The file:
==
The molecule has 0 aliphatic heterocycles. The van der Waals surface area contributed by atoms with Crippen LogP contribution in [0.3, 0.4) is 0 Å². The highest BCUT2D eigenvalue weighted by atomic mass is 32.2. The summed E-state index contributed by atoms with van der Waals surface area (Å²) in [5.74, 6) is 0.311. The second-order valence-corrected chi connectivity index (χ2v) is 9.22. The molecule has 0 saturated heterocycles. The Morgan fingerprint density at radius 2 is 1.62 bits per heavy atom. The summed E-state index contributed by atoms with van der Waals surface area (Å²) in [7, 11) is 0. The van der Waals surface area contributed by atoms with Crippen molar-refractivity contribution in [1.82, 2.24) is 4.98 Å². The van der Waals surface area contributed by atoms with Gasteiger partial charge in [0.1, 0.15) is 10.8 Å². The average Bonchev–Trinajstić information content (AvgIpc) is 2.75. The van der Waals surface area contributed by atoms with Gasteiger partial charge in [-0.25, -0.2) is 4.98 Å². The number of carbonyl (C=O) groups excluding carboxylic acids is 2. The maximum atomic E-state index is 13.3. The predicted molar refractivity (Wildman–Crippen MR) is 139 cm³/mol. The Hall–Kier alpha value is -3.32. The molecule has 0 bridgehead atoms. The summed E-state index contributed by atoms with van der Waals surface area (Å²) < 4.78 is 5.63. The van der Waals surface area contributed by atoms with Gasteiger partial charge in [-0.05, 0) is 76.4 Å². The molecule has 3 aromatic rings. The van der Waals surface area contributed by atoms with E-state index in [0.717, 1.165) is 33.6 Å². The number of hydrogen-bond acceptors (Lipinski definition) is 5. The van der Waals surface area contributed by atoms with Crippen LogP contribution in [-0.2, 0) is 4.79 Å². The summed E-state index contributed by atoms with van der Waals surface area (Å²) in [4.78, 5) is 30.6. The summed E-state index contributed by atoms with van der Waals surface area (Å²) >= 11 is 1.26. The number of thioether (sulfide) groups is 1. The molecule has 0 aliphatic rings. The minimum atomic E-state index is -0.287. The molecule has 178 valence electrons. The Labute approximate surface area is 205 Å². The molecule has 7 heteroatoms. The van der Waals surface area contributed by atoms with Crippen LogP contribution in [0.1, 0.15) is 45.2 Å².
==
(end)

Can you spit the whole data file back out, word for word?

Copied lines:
The molecule has 0 aliphatic heterocycles. The van der Waals surface area contributed by atoms with Crippen LogP contribution in [0.3, 0.4) is 0 Å². The highest BCUT2D eigenvalue weighted by atomic mass is 32.2. The summed E-state index contributed by atoms with van der Waals surface area (Å²) in [5.74, 6) is 0.311. The second-order valence-corrected chi connectivity index (χ2v) is 9.22. The molecule has 0 saturated heterocycles. The Morgan fingerprint density at radius 2 is 1.62 bits per heavy atom. The summed E-state index contributed by atoms with van der Waals surface area (Å²) in [7, 11) is 0. The van der Waals surface area contributed by atoms with Crippen molar-refractivity contribution in [1.82, 2.24) is 4.98 Å². The van der Waals surface area contributed by atoms with Gasteiger partial charge in [0.1, 0.15) is 10.8 Å². The average Bonchev–Trinajstić information content (AvgIpc) is 2.75. The van der Waals surface area contributed by atoms with Gasteiger partial charge in [-0.25, -0.2) is 4.98 Å². The number of carbonyl (C=O) groups excluding carboxylic acids is 2. The maximum atomic E-state index is 13.3. The predicted molar refractivity (Wildman–Crippen MR) is 139 cm³/mol. The Hall–Kier alpha value is -3.32. The molecule has 0 bridgehead atoms. The summed E-state index contributed by atoms with van der Waals surface area (Å²) < 4.78 is 5.63. The van der Waals surface area contributed by atoms with Gasteiger partial charge in [-0.05, 0) is 76.4 Å². The molecule has 3 aromatic rings. The van der Waals surface area contributed by atoms with E-state index in [0.717, 1.165) is 33.6 Å². The number of hydrogen-bond acceptors (Lipinski definition) is 5. The van der Waals surface area contributed by atoms with Crippen LogP contribution in [-0.2, 0) is 4.79 Å². The summed E-state index contributed by atoms with van der Waals surface area (Å²) in [4.78, 5) is 30.6. The summed E-state index contributed by atoms with van der Waals surface area (Å²) >= 11 is 1.26. The number of thioether (sulfide) groups is 1. The molecule has 0 aliphatic rings. The minimum atomic E-state index is -0.287. The molecule has 178 valence electrons. The Labute approximate surface area is 205 Å². The molecule has 7 heteroatoms. The van der Waals surface area contributed by atoms with Crippen LogP contribution in [0.1, 0.15) is 45.2 Å².